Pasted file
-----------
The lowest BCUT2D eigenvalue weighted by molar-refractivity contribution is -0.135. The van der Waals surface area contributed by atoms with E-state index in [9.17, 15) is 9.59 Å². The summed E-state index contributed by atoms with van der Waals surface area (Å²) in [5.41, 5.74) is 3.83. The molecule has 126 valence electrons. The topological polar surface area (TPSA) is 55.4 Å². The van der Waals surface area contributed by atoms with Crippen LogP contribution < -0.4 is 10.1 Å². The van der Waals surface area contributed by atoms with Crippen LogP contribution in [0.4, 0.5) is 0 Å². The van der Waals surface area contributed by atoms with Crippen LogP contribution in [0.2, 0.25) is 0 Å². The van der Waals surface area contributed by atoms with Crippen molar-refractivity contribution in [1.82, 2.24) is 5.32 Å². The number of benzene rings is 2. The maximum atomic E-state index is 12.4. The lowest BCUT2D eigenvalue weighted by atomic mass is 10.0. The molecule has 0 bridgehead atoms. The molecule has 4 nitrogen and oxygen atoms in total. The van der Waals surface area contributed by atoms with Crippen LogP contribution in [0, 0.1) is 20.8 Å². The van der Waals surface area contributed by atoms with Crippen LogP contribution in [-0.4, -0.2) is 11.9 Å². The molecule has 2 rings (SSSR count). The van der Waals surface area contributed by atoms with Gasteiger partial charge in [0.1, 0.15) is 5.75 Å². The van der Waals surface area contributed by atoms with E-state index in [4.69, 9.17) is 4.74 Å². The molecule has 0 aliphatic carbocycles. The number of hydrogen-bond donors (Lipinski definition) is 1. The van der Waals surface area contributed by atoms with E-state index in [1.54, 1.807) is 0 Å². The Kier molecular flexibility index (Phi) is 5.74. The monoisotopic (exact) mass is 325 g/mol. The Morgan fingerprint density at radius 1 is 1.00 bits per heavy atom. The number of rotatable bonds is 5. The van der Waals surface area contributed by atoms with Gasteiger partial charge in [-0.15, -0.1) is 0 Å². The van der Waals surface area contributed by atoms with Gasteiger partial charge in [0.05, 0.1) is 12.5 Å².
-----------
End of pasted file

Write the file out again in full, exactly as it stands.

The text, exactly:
The lowest BCUT2D eigenvalue weighted by molar-refractivity contribution is -0.135. The van der Waals surface area contributed by atoms with E-state index in [9.17, 15) is 9.59 Å². The summed E-state index contributed by atoms with van der Waals surface area (Å²) in [5.41, 5.74) is 3.83. The molecule has 126 valence electrons. The topological polar surface area (TPSA) is 55.4 Å². The van der Waals surface area contributed by atoms with Crippen LogP contribution < -0.4 is 10.1 Å². The van der Waals surface area contributed by atoms with Crippen LogP contribution in [0.4, 0.5) is 0 Å². The van der Waals surface area contributed by atoms with Crippen LogP contribution in [0.2, 0.25) is 0 Å². The van der Waals surface area contributed by atoms with Crippen molar-refractivity contribution in [1.82, 2.24) is 5.32 Å². The number of benzene rings is 2. The maximum atomic E-state index is 12.4. The lowest BCUT2D eigenvalue weighted by atomic mass is 10.0. The molecule has 0 bridgehead atoms. The molecule has 4 nitrogen and oxygen atoms in total. The van der Waals surface area contributed by atoms with Crippen LogP contribution in [0, 0.1) is 20.8 Å². The van der Waals surface area contributed by atoms with Crippen LogP contribution in [-0.4, -0.2) is 11.9 Å². The molecule has 2 rings (SSSR count). The van der Waals surface area contributed by atoms with Gasteiger partial charge in [0.1, 0.15) is 5.75 Å². The van der Waals surface area contributed by atoms with E-state index in [4.69, 9.17) is 4.74 Å². The molecule has 0 aliphatic carbocycles. The number of hydrogen-bond donors (Lipinski definition) is 1. The van der Waals surface area contributed by atoms with E-state index in [1.54, 1.807) is 0 Å². The Kier molecular flexibility index (Phi) is 5.74. The monoisotopic (exact) mass is 325 g/mol. The Morgan fingerprint density at radius 1 is 1.00 bits per heavy atom. The number of rotatable bonds is 5. The van der Waals surface area contributed by atoms with Gasteiger partial charge in [-0.15, -0.1) is 0 Å². The van der Waals surface area contributed by atoms with Gasteiger partial charge in [0.05, 0.1) is 12.5 Å².